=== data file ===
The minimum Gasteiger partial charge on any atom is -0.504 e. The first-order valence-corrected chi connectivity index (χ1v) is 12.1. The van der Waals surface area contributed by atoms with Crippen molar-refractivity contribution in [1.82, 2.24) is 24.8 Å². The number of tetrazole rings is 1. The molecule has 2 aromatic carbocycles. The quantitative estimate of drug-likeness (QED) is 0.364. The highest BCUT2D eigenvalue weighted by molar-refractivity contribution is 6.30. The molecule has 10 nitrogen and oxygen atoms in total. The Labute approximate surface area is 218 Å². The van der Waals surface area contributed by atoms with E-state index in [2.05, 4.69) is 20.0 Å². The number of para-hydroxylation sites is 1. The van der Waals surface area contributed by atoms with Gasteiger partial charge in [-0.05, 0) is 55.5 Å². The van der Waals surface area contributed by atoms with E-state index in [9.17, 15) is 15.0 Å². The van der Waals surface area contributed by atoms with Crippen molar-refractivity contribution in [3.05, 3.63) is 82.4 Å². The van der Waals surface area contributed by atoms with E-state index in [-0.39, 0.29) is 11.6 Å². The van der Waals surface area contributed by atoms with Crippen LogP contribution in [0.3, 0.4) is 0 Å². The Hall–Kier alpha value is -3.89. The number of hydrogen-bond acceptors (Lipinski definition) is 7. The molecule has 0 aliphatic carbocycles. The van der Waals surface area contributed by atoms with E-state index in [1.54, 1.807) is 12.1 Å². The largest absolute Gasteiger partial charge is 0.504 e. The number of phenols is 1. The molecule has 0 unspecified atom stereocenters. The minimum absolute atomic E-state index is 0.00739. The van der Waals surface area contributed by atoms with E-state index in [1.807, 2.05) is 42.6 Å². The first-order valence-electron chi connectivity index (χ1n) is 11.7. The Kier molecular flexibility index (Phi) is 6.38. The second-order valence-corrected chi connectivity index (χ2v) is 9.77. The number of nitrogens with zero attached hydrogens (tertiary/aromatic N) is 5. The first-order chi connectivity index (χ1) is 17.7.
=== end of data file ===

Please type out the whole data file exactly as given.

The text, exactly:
The minimum Gasteiger partial charge on any atom is -0.504 e. The first-order valence-corrected chi connectivity index (χ1v) is 12.1. The van der Waals surface area contributed by atoms with Crippen molar-refractivity contribution in [1.82, 2.24) is 24.8 Å². The number of tetrazole rings is 1. The molecule has 2 aromatic carbocycles. The quantitative estimate of drug-likeness (QED) is 0.364. The highest BCUT2D eigenvalue weighted by molar-refractivity contribution is 6.30. The molecule has 10 nitrogen and oxygen atoms in total. The Labute approximate surface area is 218 Å². The van der Waals surface area contributed by atoms with E-state index in [2.05, 4.69) is 20.0 Å². The number of para-hydroxylation sites is 1. The van der Waals surface area contributed by atoms with Gasteiger partial charge in [-0.05, 0) is 55.5 Å². The van der Waals surface area contributed by atoms with E-state index in [9.17, 15) is 15.0 Å². The van der Waals surface area contributed by atoms with Crippen molar-refractivity contribution in [3.05, 3.63) is 82.4 Å². The van der Waals surface area contributed by atoms with E-state index in [-0.39, 0.29) is 11.6 Å². The van der Waals surface area contributed by atoms with Crippen LogP contribution in [0.3, 0.4) is 0 Å². The Hall–Kier alpha value is -3.89. The number of hydrogen-bond acceptors (Lipinski definition) is 7. The molecule has 0 aliphatic carbocycles. The van der Waals surface area contributed by atoms with E-state index in [1.54, 1.807) is 12.1 Å². The largest absolute Gasteiger partial charge is 0.504 e. The number of phenols is 1. The molecule has 0 unspecified atom stereocenters. The minimum absolute atomic E-state index is 0.00739. The van der Waals surface area contributed by atoms with E-state index in [1.807, 2.05) is 42.6 Å². The first-order valence-electron chi connectivity index (χ1n) is 11.7. The Kier molecular flexibility index (Phi) is 6.38. The second-order valence-corrected chi connectivity index (χ2v) is 9.77. The number of nitrogens with zero attached hydrogens (tertiary/aromatic N) is 5. The first-order chi connectivity index (χ1) is 17.7.